A person's face is the most easily recognizable sign, but it is not the only one by which a person can be recognized. The key lies in the recognizability of the image captured or disseminated. Recognizing a person as such seems to be the essence of the right to one's own image, this is the basis of the Emilio Aragón v. Probotín case, which will be explained later.

From Recognizable to Not Recognizable: The Recognoscibilidad

The right to one's image requires recognoscibilidad. That is, when a person is recognized, which raises at least two problems. In the first place, who must recognize the person and, second, if recognition by an exact image is essential or recognition by a significant characteristic or representation would be enough.

We can ask ourselves if a person is recognizable when the person recognizes by himself or, if it is necessary that the recognition be produced by someone from his inner circle, by people who know him or by a third party. For Fernando Igartua, it is not admissible that “the interpretation held by a German court that it is enough the mere identification of the affected person,”15 to present a demand “should be understood as sufficient the existence of the possibility that third parties can proceed with this identification”16 and, will be the identification of “a third party, whose testimony will be, moreover, more conclusive as more neutral it is (which can be the judge by himself) and that can make the identification by comparing it with other images of the person.”17 In relation to the number of people who can identify the person, it is a circumstance that will have relevance not in terms of identification, but in the determination of compensation and, in some cases, if there are few people who can identify the person.

We can ask ourselves if identification is possible, not by the image of the person itself, but by another means or circumstance, such as a habitual brand in his clothing, a differential tattoo, his association with a very specific vehicle such as a sports car, a boat, or even a racing horse. In these cases, the advertising marks and the numeral of the car, the morphology of the horse, or the color and characteristics of the boat would come to identify the person although his personal image is so small that it is impossible to appreciate his physiognomy. It is a controversial issue, with disparate results in Europe. For example, in Germany “it is understood that a rider can be identified, and his image violated, by a photo in which his horse is clearly recognized, if it's very popular in equestrian circles, despite the fact that no traces are discernible from the rider.”18 It could be argued that the concurrence of the image of the object (or animal) with the image of the person is what produces the identification, just as when a caption is given to a person who is not recognizable in the photograph. Personally, I think that the image of the object should be perfectly “joined” or “stitched” with the image of the person in order to consider that the first is an extension of the personal image of an individual. This implies a reiteration in time, a projection of the person toward others, something similar to what happens with the name or the pseudonym.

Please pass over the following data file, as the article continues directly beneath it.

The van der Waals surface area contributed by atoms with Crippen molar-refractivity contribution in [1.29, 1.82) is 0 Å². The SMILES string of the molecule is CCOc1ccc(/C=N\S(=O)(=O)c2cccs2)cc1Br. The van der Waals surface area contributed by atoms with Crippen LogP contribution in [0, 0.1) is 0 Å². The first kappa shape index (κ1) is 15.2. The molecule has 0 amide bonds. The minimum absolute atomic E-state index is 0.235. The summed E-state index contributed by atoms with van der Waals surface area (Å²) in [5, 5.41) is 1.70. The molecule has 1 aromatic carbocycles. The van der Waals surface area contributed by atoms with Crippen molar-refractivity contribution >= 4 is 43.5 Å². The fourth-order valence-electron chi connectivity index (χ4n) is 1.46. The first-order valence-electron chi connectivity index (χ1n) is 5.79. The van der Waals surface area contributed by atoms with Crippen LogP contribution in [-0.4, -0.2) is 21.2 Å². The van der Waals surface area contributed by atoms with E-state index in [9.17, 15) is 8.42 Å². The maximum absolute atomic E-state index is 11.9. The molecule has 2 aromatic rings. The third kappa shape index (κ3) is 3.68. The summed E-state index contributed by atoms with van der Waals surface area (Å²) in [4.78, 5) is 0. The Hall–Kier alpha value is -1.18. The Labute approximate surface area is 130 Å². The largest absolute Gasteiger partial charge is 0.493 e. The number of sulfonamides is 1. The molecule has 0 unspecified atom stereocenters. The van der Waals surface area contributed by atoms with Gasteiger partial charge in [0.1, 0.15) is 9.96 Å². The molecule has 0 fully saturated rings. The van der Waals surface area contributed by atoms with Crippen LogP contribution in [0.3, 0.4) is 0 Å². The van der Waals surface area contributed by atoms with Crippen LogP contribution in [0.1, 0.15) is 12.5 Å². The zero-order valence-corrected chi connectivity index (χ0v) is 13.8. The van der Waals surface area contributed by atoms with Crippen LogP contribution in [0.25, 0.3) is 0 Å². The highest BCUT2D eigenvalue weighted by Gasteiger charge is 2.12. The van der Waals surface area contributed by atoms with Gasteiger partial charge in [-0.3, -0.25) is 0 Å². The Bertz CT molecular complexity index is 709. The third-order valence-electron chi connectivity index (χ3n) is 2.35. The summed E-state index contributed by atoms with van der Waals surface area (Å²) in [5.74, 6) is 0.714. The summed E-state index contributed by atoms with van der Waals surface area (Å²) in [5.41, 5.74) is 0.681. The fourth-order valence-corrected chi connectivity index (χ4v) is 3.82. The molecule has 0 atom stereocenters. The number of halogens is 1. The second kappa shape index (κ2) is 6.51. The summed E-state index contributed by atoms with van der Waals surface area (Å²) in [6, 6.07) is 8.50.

From What it Is Not, to What the Right to One's Own Image Is

The Social Image

Sometimes in front of an offensive manifestation made by a third party, the offended person says that his image is being damaged, with reference to the social image, to the reference that society has of him or her. In this sense, Miguel Ángel Alegre Martínez understands that “the concept of social image is not protected in our Organization through the recognition of the right to one's own image, but rather this is a matter in the field of honor.”19 It is a damage that has to do with the right to honor, to prestige, not to the right to one's own image. This is what theSupreme Court says in Judgment 1029/1992, of November 17: